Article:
Memorandum of Conversation, by the Acting Officer in Charge of Pakistan–Afghanistan Affairs (Gatewood)


Subject: US Attitude Towards Indian Food Request; Unavailability of Admiral Nimitz1 for UN Duties in Kashmir

Participants: Mr. M. A. H. Ispahani, Ambassador of Pakistan
NEA—Mr. McGhee
SOA—Mr. Gatewood

Problem: To forestall Pakistan objections to proposed US food gift to India and to soften Pakistan disappointment over unavailability of Admiral Nimitz for UN duties in Kashmir.

Action Required: To inform the Pakistan Ambassador of our attitude towards the Indian food request and to express hope that a suitable internatonal figure may be found to replace Admiral Nimitz.

Action Assigned to: NEA

The Ambassador called at our request for an interview of half an [Page 2114] hour before Mr. McGhee left this afternoon for the Istanbul Foreign Service Conference.2

Mr. McGhee opened the conversation by saying that the serious threat of famine in India had aroused American humanitarian concern in the US, the reasons for which the Ambassador could well appreciate, and that we would ask Congress, subject to the President’s concurrence, to extend the US aid requested. He emphasized that, as the American press had reported, we did not feel that political considerations (such as the Indian attitude on Korea) should prevent our most generous consideration of the Indian request and that we had no intention of displaying any favoritism towards India or of taking action that would be detrimental to Pakistan’s interests. He pointed out that we expected bipartisan legislation to be introduced into Congress next Monday (February 12), authorizing the gift of 2 million tons of food grains and that, once authorization is available, appropriations will be made to provide one-half of the Indian request in this fiscal year. He assured the Ambassador that we will satisfy ourselves that India is unable to obtain elsewhere the remaining 1 million tons before appropriations are made for that amount.

The Ambassador wholeheartedly agreed that no people should be allowed to starve (a principle forming an integral part of Islamic doctrine) and said that he would expect the US to extend the same sort of aid to Communist China under similar circumstances. He referred, however to the fact that, though entirely sympathetic to the motives of the US, his Government had foreseen certain practical difficulties that might arise as a result of US generosity. He reminded Mr. McGhee that India had not purchased several hundred thousand tons of wheat in 1949–50 because of the Indian desire to force down the rate of the Pakistan rupee; that India had converted land from food grains to jute and cotton, thereby losing almost 1 million tons of food production; and that Pakistan would be willing to sell India its surplus grains totaling about 360,000 tons of rice, now available, and 150,000 tons of wheat expected to become available in May after fulfilling all Pakistan commitments (both firm and tentative, i.e. both the pending Japanese and German orders and all possible orders under existing Pakistan trade agreements).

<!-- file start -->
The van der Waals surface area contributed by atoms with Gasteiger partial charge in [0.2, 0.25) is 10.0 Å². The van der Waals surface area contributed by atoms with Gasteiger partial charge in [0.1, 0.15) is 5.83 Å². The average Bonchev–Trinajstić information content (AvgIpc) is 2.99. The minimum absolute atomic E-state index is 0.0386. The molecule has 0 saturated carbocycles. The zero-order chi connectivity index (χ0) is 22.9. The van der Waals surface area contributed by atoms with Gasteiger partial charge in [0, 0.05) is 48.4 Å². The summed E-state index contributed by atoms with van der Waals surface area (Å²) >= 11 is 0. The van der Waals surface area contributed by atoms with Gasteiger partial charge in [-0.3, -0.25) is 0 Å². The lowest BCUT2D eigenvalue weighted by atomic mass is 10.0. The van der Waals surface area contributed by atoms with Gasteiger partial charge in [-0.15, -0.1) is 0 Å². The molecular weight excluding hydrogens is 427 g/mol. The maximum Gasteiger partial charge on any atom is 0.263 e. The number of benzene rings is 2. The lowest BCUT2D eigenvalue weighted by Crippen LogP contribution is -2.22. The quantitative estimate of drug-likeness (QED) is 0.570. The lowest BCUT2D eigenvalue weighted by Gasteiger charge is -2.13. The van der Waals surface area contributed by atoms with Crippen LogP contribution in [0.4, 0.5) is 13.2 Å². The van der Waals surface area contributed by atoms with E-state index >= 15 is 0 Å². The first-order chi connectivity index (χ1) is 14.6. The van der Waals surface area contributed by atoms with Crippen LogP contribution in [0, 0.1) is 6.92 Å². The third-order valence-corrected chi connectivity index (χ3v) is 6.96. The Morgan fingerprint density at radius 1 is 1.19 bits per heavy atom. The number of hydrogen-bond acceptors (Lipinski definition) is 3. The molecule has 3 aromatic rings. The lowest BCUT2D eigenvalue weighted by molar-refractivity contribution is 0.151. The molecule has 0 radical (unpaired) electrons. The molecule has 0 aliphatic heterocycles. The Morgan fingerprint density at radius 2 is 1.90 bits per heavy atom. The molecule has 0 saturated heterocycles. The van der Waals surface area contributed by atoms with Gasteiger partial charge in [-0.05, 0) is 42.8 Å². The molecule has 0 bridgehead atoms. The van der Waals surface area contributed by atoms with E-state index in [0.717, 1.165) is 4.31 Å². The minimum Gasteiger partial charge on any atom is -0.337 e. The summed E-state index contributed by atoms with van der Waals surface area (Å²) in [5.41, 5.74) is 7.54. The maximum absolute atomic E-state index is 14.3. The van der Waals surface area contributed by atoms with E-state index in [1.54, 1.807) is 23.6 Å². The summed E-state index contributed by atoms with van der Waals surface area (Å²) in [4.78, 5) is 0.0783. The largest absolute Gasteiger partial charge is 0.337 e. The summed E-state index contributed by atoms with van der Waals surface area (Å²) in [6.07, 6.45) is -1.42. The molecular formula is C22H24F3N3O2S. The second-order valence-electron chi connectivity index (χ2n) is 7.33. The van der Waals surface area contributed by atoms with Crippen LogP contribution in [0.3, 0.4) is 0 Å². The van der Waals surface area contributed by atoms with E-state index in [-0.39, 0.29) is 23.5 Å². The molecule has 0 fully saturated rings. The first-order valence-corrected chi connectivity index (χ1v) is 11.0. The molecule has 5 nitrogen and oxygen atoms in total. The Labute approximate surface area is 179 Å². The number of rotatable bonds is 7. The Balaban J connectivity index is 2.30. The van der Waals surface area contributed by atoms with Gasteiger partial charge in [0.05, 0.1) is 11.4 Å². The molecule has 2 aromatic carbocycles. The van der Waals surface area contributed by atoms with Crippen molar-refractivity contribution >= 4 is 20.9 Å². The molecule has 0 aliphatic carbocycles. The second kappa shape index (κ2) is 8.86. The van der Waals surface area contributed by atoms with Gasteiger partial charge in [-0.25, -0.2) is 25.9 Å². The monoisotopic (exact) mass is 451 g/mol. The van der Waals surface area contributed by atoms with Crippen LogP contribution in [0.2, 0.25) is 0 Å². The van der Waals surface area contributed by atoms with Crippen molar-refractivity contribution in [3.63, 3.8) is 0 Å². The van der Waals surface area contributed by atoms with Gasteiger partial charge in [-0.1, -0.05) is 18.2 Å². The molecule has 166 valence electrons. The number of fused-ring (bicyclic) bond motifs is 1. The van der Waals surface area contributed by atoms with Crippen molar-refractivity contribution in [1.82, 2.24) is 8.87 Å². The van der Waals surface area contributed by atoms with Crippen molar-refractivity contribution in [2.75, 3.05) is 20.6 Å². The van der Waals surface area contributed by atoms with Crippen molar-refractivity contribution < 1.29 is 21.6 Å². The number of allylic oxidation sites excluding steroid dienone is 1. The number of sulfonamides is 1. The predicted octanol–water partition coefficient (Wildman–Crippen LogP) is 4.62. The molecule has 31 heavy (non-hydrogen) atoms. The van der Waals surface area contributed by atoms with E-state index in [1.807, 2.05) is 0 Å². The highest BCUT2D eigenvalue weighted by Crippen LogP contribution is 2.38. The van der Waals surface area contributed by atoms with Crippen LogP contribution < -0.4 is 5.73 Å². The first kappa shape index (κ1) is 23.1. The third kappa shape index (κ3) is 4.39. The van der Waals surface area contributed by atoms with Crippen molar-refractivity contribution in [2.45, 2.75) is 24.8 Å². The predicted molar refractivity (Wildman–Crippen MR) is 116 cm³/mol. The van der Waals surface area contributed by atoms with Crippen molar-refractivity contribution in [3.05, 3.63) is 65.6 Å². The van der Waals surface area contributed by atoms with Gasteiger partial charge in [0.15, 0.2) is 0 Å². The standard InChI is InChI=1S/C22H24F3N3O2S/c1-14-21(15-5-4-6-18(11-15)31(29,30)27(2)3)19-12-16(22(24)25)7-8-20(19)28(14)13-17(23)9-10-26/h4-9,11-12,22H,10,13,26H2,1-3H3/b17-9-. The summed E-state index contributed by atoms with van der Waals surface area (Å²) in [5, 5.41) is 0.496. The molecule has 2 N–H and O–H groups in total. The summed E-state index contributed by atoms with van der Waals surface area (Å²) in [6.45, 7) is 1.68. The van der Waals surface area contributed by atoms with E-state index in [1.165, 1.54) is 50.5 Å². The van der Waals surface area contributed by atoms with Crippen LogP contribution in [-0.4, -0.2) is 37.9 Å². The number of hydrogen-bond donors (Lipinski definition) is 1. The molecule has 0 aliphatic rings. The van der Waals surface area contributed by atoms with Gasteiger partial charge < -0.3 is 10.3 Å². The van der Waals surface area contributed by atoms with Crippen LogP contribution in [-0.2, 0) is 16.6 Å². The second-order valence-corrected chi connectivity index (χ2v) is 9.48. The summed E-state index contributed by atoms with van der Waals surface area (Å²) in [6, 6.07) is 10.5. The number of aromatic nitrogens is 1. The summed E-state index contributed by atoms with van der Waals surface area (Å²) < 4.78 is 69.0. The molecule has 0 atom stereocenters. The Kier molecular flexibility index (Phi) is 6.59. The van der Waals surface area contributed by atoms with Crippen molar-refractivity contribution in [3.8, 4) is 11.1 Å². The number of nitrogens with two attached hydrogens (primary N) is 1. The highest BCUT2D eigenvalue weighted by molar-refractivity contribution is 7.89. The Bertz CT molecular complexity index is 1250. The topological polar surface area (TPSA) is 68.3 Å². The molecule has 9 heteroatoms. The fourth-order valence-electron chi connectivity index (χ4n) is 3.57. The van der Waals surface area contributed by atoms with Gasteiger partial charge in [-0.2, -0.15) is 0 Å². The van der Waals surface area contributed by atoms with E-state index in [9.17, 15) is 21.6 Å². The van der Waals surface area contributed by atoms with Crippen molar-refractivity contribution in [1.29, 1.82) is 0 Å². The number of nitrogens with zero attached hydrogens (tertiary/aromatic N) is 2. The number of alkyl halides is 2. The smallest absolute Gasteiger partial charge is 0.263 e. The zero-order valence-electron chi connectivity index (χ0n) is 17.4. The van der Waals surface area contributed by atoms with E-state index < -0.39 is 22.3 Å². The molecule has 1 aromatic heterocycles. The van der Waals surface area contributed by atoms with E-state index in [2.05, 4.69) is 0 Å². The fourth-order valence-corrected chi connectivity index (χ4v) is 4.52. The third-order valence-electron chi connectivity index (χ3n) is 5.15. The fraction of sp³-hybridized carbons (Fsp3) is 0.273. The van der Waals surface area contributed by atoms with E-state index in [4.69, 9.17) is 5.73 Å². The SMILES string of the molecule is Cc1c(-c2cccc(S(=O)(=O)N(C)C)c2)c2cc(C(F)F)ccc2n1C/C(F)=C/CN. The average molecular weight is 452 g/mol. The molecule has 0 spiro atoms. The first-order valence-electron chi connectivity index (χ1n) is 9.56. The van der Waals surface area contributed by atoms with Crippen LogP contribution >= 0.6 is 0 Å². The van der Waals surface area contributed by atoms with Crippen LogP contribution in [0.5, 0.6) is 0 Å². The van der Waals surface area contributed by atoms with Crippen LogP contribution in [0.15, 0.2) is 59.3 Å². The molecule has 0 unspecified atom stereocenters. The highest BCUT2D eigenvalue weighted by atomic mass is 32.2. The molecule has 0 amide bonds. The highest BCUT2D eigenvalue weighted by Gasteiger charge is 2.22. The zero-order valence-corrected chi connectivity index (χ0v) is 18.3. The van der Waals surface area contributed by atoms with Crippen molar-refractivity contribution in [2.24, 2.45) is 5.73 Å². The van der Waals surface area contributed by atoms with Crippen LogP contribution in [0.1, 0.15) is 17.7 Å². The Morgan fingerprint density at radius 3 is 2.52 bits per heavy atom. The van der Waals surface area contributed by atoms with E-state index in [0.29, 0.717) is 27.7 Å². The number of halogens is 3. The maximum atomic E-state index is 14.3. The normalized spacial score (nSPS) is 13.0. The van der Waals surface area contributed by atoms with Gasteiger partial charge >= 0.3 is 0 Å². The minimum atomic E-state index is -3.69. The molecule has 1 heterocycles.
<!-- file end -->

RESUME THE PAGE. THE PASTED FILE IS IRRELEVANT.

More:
The Ambassador described the composition of the present rice surplus as follows: 95,000 tons carry over; 200,000 tons from the new crop in West Pakistan, and 65,000 tons available in East Pakistan. He went on to urge strongly that our humanitarian aid should not simply result in providing India with more ammunition for its economic warfare with Pakistan, pointing out that, if India did not receive US [Page 2115] aid, it would have to find some means of obtaining the necessary food, whereas otherwise funds might be diverted from the Indian budget to additional machine tools and even military equipment. He expressed the earnest hope that the US would use its influence to stop the present trade war between the two countries.

Mr. McGhee remarked that Pakistan could provide only a small part of the total Indian food deficit, which we believed would exceed 5.5 million tons; that we had hopes of some progress being made toward a restoration of Indo-Pakistan trade; that we were convinced of the immediate Indian need for 1 million tons of food grains; and that we would satisfy ourselves as to a need for the remaining million tons, probably sending a special mission to India to supervise the program and to ensure the wise spending of US funds.

At the close of the conversation, Mr. McGhee briefly expressed great regret that Admiral Nimitz would not be available for UN duties in the Kashmir case and said he believed that someone else, possibly from the Commonwealth, could be found to carry on the necessary negotiations. The Ambassador was much depressed by this news.

  1. Fleet Adm. Chester W. Nimitz had been appointed by the President as Chairman of the President’s Commission on Internal Security and Individual Rights and was therefore unavailable for duties in Kashmir. For further documentation, see pp. 1699 ff.
  2. The Second Regional Conference of the Chiefs of Mission in the Near East, held in Istanbul from February 14 through 21, of which Mr. McGhee served as chairman.